Does Medical Marijuana Decrease Opioid Use Or Boost It

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Photo Credit: Mathew Sumner

On Thursday, an advisory panel to the U.S. Food and Drug Administration voted its support for the first marijuana-based drug, a treatment for two rare forms of epilepsy in children. As a cannabis-derived medicine moves closer to full FDA approval, some people think marijuana has that potential to make an even bigger contribution to public health: turning back the opioid epidemic.

Studies conducted at the state level show that expanding access to medical marijuana is correlated with lower rates of opioid misuse and overdose. Yet studies of individuals show that using medical cannabis is correlated with higher rates of using and misusing opioids. This set of conflicting research has revealed less about the relationship between marijuana and opioids than it has about how science is misunderstood and misused in political debates.

It’s understandable when looking at the research on medical marijuana and opioids to think that the state and individual level studies are inherently contradictory. But just because two variables have different relationships to each other at the individual level and at the aggregate level doesn’t mean that either finding is wrong. For example, a famous study conducted in 1930 showed that states with more foreign-born residents had higher rates of English-language literacy, even though foreign-born individuals were less likely to be literate than U.S.-born individuals. The seeming contradiction came about because foreign-born residents tended to settle in states with higher rates of English language literacy.

The math underlying why many such apparent contradictions exist across scientific research areas is complicated, but the underlying point is simple: We can’t know what’s happening to individuals by looking just at state data (or county or city data), and we can’t know what is happening to states just by looking at individuals. Thus there isn’t any logical contradiction between marijuana and opioid use having opposite relationships at the state and individual level.

The other statistical point of relevance here is more widely understood: Just because two things are correlated doesn’t prove there’s a causal relationship between them. However, in this particular domain, people tend to apply that rule only to the subset of studies that conflict with their views on marijuana. Sometimes this is a conscious decision by people who want to spin the evidence, but more often it reflects unconscious, built-in flaws in human reasoning that make us more prone to attend to and trust evidence that confirms what we already believe or deeply want to believe. That is, people who hold anti-marijuana views will be more likely to accept the individual correlational studies as proving that medical cannabis is harmful and dismiss the state-level studies as “merely correlational.” Those with positive views of marijuana will do the reverse.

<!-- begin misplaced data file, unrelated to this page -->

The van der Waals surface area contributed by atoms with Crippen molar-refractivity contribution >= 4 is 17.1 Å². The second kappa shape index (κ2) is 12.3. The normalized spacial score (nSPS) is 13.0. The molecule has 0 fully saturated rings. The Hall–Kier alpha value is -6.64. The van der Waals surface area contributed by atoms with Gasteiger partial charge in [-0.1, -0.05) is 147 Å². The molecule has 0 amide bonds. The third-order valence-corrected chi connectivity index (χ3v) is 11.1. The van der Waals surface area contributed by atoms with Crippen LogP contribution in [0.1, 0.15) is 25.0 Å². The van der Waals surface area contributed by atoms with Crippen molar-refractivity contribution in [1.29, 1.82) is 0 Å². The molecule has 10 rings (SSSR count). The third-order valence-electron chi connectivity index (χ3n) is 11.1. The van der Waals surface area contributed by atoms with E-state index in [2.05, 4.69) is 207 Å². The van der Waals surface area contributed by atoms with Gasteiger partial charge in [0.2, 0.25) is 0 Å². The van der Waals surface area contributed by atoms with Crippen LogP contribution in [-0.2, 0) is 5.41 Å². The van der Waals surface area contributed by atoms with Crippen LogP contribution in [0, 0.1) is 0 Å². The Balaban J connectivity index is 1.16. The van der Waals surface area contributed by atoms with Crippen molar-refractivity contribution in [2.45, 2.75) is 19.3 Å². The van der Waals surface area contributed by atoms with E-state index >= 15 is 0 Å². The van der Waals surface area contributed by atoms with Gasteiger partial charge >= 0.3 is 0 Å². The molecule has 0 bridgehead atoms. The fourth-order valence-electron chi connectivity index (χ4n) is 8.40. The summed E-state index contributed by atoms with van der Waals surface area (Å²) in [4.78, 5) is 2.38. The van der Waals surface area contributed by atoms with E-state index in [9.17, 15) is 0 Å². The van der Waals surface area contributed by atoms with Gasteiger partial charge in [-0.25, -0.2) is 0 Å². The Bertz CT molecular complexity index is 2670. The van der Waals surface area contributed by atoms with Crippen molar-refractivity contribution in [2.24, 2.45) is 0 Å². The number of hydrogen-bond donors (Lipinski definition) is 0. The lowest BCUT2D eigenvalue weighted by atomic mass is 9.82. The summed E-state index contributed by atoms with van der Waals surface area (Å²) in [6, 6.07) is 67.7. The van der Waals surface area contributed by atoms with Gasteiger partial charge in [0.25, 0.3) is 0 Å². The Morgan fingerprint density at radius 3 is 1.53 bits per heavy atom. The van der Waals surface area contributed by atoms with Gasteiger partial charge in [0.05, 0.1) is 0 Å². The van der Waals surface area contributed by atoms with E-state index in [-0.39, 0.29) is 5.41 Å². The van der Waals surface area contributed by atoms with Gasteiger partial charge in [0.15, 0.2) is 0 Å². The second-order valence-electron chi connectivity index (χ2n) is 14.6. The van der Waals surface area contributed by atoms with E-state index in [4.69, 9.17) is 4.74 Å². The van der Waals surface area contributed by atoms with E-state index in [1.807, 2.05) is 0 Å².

Being human, scientists also sometimes fall prey to the same problem, being too critical of marijuana studies that don’t accord with their beliefs and not critical enough of those that do. But at their best, scientists design rigorous studies of important questions and then accept the answers whether they (or anyone else) likes them or not.

Solving the puzzle of whether and how medical cannabis and opioids interact will require laboratory experiments and randomized clinical trials in which researchers can control exposure to both drugs rather than relying on correlational data. In one recent such study, Ziva Cooper of Columbia University found initial evidence that marijuana may modify both the pain-relieving effects and abuse liability of oxycodone.

More studies like Cooper’s are needed and should become more common if Congress is wise enough to loosen restrictions on medical marijuana research. In the meantime, the medical marijuana debate will rage on, with many people on each side citing as authoritative whichever study suits their purposes.

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